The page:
Ways that commercial trucks create danger on the road

Most people who drive or ride on public roads understand that there's an element of risk. No matter how safely someone drives, there are weather issues and the potential for sudden vehicular issues.

As a result, most people engage in risk management on the road. They slow down when the weather is bad. They avoid driving late at night, when drunks may be on the road after last call. They even give extra space to commercial trucks on the road.

All of this is smart, but nothing you can do can completely eliminate the risk posed by commercial trucks. There are more of them on the road every year, and, as a result, there are more accidents happening as well. Understanding the kinds of accidents involving semitrucks and other commercial vehicles can help you do your best to avoid them.

Commercial trucks have limited maneuvering

Compared with the average passenger vehicle, commercial trucks have a much harder time moving on the road. They take longer times and greater distances to stop, and they often complete wide turns that make intersections a nightmare. These issues are a natural result of the size and weight of commercial trucks. Any place where a truck may turn or need to suddenly stop is probably a location with increased risk of collisions.

There is also the issue of limited visibility. Between their length and how high they are off the road, there's a perfect storm of blind spots around trucks. Unless they have special, extra mirrors, truck drivers may struggle to see vehicles riding on either side of their trailers. They may also not see vehicles directly behind them.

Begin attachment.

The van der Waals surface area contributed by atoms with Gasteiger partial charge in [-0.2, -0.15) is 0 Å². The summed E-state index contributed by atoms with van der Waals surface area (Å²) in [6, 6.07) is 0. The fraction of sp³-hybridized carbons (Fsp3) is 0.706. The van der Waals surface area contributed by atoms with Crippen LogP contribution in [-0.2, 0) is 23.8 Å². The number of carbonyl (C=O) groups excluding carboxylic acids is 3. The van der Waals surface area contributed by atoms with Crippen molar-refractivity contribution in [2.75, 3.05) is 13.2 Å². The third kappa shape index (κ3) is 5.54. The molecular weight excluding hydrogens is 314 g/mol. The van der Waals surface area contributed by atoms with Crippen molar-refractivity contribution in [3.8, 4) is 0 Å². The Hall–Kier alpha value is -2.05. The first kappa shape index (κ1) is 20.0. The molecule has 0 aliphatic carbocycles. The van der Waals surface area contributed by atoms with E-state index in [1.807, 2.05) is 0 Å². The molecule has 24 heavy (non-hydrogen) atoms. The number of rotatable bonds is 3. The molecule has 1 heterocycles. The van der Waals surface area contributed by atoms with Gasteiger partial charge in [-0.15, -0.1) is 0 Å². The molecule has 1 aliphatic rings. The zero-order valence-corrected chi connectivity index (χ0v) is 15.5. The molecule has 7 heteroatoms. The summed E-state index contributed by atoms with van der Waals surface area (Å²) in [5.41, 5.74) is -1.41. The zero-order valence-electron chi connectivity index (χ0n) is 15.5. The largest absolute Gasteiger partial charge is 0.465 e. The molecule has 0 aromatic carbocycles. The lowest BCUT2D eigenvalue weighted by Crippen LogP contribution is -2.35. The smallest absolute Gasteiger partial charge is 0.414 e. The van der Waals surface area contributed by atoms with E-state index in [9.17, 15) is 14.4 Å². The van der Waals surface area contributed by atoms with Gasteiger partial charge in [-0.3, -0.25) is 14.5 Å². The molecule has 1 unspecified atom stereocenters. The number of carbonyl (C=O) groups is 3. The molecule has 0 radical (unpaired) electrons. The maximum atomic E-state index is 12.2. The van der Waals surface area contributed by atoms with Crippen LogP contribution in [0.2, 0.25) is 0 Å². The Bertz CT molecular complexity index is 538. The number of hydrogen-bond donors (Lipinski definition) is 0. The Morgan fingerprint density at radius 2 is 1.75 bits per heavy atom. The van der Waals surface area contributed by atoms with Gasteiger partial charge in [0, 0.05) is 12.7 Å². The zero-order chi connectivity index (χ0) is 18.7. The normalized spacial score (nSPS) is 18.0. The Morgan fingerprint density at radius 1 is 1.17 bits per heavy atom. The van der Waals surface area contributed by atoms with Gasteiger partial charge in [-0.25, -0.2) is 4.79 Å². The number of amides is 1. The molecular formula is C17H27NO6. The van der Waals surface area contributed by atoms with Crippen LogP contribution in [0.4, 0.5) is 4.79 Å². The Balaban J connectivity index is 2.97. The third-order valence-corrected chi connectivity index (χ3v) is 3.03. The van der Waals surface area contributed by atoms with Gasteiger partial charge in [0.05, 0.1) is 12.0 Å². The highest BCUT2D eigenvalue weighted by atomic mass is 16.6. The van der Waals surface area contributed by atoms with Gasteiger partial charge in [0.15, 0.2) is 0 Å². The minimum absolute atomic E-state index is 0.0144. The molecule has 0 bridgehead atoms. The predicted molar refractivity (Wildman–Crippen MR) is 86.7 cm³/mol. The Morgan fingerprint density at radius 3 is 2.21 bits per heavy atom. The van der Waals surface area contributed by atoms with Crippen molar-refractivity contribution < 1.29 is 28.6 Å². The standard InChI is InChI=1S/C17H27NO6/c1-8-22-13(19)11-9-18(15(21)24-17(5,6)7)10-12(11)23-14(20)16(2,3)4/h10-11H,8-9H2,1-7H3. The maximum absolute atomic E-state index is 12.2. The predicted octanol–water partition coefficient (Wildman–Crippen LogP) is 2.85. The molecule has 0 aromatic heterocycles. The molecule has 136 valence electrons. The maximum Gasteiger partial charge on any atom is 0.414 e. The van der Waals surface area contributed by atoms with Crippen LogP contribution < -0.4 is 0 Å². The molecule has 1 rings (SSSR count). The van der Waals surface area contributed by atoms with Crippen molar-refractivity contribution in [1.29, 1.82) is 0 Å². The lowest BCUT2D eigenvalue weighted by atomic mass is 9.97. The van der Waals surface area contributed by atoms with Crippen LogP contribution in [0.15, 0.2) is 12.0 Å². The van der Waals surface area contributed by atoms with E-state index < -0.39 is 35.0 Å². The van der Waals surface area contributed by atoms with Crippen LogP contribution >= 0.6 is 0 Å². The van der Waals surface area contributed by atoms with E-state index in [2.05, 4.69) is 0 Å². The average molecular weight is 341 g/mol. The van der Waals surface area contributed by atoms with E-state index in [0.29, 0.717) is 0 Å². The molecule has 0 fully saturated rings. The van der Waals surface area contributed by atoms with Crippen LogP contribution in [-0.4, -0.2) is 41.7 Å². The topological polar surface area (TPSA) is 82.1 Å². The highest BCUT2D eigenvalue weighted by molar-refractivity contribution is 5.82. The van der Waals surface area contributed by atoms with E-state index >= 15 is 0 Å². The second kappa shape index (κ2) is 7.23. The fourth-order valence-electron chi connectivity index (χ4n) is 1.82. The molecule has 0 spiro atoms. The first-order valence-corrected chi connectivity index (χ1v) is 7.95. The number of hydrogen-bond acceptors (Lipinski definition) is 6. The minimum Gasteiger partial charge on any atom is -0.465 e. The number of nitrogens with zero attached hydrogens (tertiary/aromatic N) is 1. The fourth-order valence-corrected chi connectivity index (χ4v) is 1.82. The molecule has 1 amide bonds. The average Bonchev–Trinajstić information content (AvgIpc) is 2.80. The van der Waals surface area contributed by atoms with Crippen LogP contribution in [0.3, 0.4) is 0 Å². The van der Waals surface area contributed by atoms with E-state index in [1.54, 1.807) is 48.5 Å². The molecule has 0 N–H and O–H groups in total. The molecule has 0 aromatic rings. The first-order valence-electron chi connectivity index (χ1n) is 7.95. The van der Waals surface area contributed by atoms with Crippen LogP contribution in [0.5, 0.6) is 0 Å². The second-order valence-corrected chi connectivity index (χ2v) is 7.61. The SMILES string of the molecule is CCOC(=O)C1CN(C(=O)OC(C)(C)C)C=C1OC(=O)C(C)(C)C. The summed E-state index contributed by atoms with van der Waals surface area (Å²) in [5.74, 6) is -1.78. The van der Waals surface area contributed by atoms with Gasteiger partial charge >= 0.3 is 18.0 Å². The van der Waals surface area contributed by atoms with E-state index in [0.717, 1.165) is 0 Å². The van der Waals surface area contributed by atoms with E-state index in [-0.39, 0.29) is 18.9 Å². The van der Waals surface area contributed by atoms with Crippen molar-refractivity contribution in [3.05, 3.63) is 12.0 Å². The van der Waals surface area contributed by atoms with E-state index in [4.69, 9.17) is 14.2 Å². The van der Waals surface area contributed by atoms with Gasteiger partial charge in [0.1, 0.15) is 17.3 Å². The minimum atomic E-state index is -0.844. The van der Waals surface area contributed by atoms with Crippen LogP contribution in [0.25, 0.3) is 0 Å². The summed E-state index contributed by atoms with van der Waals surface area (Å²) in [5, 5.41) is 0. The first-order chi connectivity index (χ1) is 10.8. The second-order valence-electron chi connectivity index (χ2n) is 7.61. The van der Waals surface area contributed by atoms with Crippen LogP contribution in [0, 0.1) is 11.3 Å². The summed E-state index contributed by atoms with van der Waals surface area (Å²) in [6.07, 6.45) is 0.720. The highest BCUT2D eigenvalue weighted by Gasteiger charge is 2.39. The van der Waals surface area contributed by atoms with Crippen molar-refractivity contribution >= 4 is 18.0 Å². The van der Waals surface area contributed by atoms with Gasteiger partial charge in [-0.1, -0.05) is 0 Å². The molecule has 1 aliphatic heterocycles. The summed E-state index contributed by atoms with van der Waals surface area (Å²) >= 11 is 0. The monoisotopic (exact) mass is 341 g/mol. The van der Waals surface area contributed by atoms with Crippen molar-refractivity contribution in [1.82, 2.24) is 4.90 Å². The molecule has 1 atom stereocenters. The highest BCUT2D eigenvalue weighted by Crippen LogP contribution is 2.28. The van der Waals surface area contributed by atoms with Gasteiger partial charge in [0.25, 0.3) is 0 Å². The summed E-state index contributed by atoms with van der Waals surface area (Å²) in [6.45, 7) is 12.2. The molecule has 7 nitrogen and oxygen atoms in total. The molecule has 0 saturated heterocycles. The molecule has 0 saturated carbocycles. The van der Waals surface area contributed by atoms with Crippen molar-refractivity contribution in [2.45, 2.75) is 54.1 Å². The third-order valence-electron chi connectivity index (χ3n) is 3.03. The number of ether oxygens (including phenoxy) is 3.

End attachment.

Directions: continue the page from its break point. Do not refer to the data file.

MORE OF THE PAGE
Blocking lanes of traffic

Whether turning or just driving, commercial vehicles take up a lot of space on the road. Depending on the layout of the road, this could be a perfect scenario for an accident. If a driver on a road comes around a curve to find a truck starting a very slow turn or having jackknifed across all lanes, a collision could result.

Jackknifed trucks pose a risk of multi-car pileups, especially at night, in bad weather and near curves or hills in the road. When truckers lose control of a vehicle, it could end up blocking all the lanes of a highway or both lanes of a road.

Exhaustion and compromised skill

The federal government limits how long truckers can drive in what are called the Hours of Service rules. These laws are in place to reduce exhausted driving, which contributes to many collisions each year.

Truck drivers are also as susceptible as everyone else to getting distracted or making a bad decision before getting behind the wheel. Driving after taking certain medications, while texting or talking on the phone, or after a few drinks could end in a deadly crash.

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